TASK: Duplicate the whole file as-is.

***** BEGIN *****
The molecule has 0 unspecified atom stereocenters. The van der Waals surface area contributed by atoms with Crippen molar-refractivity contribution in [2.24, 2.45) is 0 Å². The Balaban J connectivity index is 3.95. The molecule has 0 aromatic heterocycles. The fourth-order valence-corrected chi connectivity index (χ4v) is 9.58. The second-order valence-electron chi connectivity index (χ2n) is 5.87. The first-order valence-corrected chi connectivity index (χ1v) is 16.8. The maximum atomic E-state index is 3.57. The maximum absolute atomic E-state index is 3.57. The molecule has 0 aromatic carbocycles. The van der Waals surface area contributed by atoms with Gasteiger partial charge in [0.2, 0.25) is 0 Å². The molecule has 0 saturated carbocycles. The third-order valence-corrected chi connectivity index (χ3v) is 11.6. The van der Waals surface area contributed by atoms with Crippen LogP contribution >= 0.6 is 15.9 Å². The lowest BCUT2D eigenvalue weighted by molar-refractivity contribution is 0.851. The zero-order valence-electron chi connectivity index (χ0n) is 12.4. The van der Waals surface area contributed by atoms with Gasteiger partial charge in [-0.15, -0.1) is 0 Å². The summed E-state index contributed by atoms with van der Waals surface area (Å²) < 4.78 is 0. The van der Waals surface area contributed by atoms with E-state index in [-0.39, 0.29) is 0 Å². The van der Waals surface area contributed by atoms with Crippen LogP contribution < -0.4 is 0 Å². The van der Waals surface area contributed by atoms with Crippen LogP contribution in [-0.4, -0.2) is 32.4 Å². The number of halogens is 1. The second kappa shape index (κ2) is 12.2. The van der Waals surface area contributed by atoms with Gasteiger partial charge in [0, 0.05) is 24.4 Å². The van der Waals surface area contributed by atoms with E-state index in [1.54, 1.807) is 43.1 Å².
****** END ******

The molecule has 0 unspecified atom stereocenters. The van der Waals surface area contributed by atoms with Crippen molar-refractivity contribution in [2.24, 2.45) is 0 Å². The Balaban J connectivity index is 3.95. The molecule has 0 aromatic heterocycles. The fourth-order valence-corrected chi connectivity index (χ4v) is 9.58. The second-order valence-electron chi connectivity index (χ2n) is 5.87. The first-order valence-corrected chi connectivity index (χ1v) is 16.8. The maximum atomic E-state index is 3.57. The maximum absolute atomic E-state index is 3.57. The molecule has 0 aromatic carbocycles. The van der Waals surface area contributed by atoms with Gasteiger partial charge in [0.2, 0.25) is 0 Å². The molecule has 0 saturated carbocycles. The third-order valence-corrected chi connectivity index (χ3v) is 11.6. The van der Waals surface area contributed by atoms with Crippen LogP contribution >= 0.6 is 15.9 Å². The lowest BCUT2D eigenvalue weighted by molar-refractivity contribution is 0.851. The zero-order valence-electron chi connectivity index (χ0n) is 12.4. The van der Waals surface area contributed by atoms with Gasteiger partial charge in [-0.15, -0.1) is 0 Å². The summed E-state index contributed by atoms with van der Waals surface area (Å²) < 4.78 is 0. The van der Waals surface area contributed by atoms with E-state index in [-0.39, 0.29) is 0 Å². The van der Waals surface area contributed by atoms with Crippen LogP contribution < -0.4 is 0 Å². The van der Waals surface area contributed by atoms with Crippen LogP contribution in [-0.4, -0.2) is 32.4 Å². The number of halogens is 1. The second kappa shape index (κ2) is 12.2. The van der Waals surface area contributed by atoms with Gasteiger partial charge in [0, 0.05) is 24.4 Å². The van der Waals surface area contributed by atoms with E-state index in [1.54, 1.807) is 43.1 Å².